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eLearning Development: Tools Required by Instructional Designers

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eLearning Development: Tools Required by Instructional Designers

An instructional designer today requires far higher knowledge and skill sets than before. They need to be proficient with Conceptual Tools on one hand and Technological/Software Tools on the other.

Conceptual skills refer to learning design theories and instructional design principles that IDs need to apply when designing course material. Software skills, on the other hand, help them to create the final product, that is, the eLearning courseware. So, it really helps if an ID understands technology and is comfortable using rapid authoring tools.

Conceptual Skills and Software Skills

What are the typical software programs or tools that can help IDs?

PowerPoint is of course the basic software program that is essential for any instructional designing. It helps consolidate thoughts and present it visually – the way one would like to see on the screen. So even if rapid authoring tools are used, many IDs prefer to create their storyboards using PowerPoint.

Articulate is perhaps the most popular software as it basically operates out of PowerPoint presentation. However, knowledge of the more standalone software such as Articulate Storyline enables developers to be more creative with their presentations.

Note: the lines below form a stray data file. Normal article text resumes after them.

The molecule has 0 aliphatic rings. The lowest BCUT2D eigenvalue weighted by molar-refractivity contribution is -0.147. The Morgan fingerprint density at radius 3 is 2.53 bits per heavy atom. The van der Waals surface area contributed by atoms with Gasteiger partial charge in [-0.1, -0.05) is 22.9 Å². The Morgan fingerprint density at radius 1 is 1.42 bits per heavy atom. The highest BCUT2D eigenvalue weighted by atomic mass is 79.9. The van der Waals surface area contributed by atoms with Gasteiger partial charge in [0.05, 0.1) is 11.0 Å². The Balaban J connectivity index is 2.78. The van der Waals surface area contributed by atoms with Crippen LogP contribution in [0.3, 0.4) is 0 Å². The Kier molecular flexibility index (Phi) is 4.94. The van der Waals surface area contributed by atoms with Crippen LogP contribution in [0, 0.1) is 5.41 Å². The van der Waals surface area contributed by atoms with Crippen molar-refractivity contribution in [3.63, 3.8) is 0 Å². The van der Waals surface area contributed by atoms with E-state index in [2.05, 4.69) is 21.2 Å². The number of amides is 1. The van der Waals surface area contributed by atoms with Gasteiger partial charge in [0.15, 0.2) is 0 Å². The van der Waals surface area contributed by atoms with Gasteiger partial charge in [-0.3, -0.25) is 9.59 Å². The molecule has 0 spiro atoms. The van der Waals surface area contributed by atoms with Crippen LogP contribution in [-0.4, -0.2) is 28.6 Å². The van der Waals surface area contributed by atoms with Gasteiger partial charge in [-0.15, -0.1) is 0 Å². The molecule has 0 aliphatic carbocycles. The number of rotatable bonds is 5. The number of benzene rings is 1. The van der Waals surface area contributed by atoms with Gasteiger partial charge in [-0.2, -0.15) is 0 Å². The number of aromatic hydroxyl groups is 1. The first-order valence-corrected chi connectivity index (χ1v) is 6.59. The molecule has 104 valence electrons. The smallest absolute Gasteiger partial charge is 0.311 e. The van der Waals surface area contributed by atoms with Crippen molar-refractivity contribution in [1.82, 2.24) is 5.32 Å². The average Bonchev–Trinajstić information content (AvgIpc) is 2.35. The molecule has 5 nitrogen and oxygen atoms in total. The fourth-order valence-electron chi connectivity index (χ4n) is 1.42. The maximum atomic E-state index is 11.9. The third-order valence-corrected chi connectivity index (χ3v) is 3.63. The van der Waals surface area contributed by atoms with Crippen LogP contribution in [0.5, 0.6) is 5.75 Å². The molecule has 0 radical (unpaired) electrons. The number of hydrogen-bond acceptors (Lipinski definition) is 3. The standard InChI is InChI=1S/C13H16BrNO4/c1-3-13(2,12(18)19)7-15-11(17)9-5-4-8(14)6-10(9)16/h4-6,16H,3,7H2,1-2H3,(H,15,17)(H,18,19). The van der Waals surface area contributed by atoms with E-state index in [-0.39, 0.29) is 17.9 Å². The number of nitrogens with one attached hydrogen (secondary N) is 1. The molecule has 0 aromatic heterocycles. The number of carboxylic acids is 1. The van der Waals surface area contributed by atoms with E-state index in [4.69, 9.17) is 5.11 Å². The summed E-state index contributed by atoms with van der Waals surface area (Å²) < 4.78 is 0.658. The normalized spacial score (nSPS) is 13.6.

Captivate have come up with a more powerful version in its latest version Captivate 7, which is another tool that is popular with IDs. It is generally preferred for software demonstrations, software simulations, scenarios, etc.

Lectora is another software program that provides a multitude of options to developers who would like to create customized templates. It was one of the first authoring tools that allowed output to HTML5 making it compatible to iPads and other mobile devices. Of course, other authoring tools followed suit.

Camtasia is more popular for screen recording and video editing. Although users advice that one needs to have a good understanding about audio in terms of connections and using the correct mic.

Knowledge of HTML/CSS/Java Script editor really puts an ID in command as they don’t have to depend on the programmers to tweak outputs according to their specifications.

IDs need to know how a Learning Management System works – Functions such as user activity management, tracking and integration.

Supplementary tools such as Snagit, Adobe Photoshop and Audio editing software such as Audacity or Sound forge are additional assets that IDs could do with.

The key for any developer is to experiment with a variety of tools and not depend on a single software program. After all, the course needs to be built according to the content and not according to the tools or software. An experienced ID never lets the tool limit effective instruction or creativity but goes on to use the tool that delivers the required output. Therefore, instructional designers need to be comfortable, experimenting with technology and authoring tools, to provide the best possible learning experience. Don’t you agree?

View Presentation on Effective Qualities and Skills of an Instructional Designer

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